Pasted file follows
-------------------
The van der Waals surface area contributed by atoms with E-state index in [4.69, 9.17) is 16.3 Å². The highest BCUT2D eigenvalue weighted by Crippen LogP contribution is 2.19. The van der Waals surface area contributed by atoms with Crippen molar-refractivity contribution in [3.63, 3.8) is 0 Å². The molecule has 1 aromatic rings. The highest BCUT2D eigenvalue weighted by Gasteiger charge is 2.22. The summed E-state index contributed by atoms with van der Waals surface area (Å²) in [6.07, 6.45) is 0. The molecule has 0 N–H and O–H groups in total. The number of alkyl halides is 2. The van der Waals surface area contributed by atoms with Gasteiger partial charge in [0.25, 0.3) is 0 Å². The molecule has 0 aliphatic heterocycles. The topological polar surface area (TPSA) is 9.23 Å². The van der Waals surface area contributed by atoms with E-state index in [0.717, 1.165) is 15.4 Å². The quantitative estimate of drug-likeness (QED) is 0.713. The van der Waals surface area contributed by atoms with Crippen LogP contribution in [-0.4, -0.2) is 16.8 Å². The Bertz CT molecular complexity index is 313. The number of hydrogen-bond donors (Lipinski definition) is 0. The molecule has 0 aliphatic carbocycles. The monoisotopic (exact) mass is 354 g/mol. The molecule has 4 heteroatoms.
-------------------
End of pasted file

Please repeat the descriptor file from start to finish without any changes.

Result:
The van der Waals surface area contributed by atoms with E-state index in [4.69, 9.17) is 16.3 Å². The highest BCUT2D eigenvalue weighted by Crippen LogP contribution is 2.19. The van der Waals surface area contributed by atoms with Crippen molar-refractivity contribution in [3.63, 3.8) is 0 Å². The molecule has 1 aromatic rings. The highest BCUT2D eigenvalue weighted by Gasteiger charge is 2.22. The summed E-state index contributed by atoms with van der Waals surface area (Å²) in [6.07, 6.45) is 0. The molecule has 0 N–H and O–H groups in total. The number of alkyl halides is 2. The van der Waals surface area contributed by atoms with Gasteiger partial charge in [0.25, 0.3) is 0 Å². The molecule has 0 aliphatic heterocycles. The topological polar surface area (TPSA) is 9.23 Å². The van der Waals surface area contributed by atoms with E-state index in [0.717, 1.165) is 15.4 Å². The quantitative estimate of drug-likeness (QED) is 0.713. The van der Waals surface area contributed by atoms with Crippen LogP contribution in [-0.4, -0.2) is 16.8 Å². The Bertz CT molecular complexity index is 313. The number of hydrogen-bond donors (Lipinski definition) is 0. The molecule has 0 aliphatic carbocycles. The monoisotopic (exact) mass is 354 g/mol. The molecule has 4 heteroatoms.